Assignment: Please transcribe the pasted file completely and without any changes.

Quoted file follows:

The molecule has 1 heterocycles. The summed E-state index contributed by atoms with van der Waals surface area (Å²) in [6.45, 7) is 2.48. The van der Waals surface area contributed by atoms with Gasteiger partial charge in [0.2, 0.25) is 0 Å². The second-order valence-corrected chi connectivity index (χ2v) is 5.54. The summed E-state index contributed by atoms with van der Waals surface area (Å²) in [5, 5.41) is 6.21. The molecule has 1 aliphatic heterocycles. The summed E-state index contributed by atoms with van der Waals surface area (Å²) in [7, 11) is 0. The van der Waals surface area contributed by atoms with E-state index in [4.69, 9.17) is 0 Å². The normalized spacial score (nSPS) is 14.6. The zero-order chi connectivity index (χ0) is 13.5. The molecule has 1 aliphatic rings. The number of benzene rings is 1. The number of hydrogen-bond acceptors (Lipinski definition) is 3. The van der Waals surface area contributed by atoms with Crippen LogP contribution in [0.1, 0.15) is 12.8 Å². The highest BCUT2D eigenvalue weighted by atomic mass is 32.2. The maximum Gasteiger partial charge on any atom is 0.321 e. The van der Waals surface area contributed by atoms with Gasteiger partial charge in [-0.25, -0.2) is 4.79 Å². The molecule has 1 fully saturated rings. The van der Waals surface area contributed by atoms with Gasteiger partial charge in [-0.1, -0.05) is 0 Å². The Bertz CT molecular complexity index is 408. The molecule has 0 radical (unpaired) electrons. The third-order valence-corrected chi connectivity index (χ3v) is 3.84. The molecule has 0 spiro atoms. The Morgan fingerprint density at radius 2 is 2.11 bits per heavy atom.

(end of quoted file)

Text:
The molecule has 1 heterocycles. The summed E-state index contributed by atoms with van der Waals surface area (Å²) in [6.45, 7) is 2.48. The van der Waals surface area contributed by atoms with Gasteiger partial charge in [0.2, 0.25) is 0 Å². The second-order valence-corrected chi connectivity index (χ2v) is 5.54. The summed E-state index contributed by atoms with van der Waals surface area (Å²) in [5, 5.41) is 6.21. The molecule has 1 aliphatic heterocycles. The summed E-state index contributed by atoms with van der Waals surface area (Å²) in [7, 11) is 0. The van der Waals surface area contributed by atoms with E-state index in [4.69, 9.17) is 0 Å². The normalized spacial score (nSPS) is 14.6. The zero-order chi connectivity index (χ0) is 13.5. The molecule has 1 aliphatic rings. The number of benzene rings is 1. The number of hydrogen-bond acceptors (Lipinski definition) is 3. The van der Waals surface area contributed by atoms with Crippen LogP contribution in [0.1, 0.15) is 12.8 Å². The highest BCUT2D eigenvalue weighted by atomic mass is 32.2. The maximum Gasteiger partial charge on any atom is 0.321 e. The van der Waals surface area contributed by atoms with Gasteiger partial charge in [-0.25, -0.2) is 4.79 Å². The molecule has 1 fully saturated rings. The van der Waals surface area contributed by atoms with Gasteiger partial charge in [-0.1, -0.05) is 0 Å². The Bertz CT molecular complexity index is 408. The molecule has 0 radical (unpaired) electrons. The third-order valence-corrected chi connectivity index (χ3v) is 3.84. The molecule has 0 spiro atoms. The Morgan fingerprint density at radius 2 is 2.11 bits per heavy atom.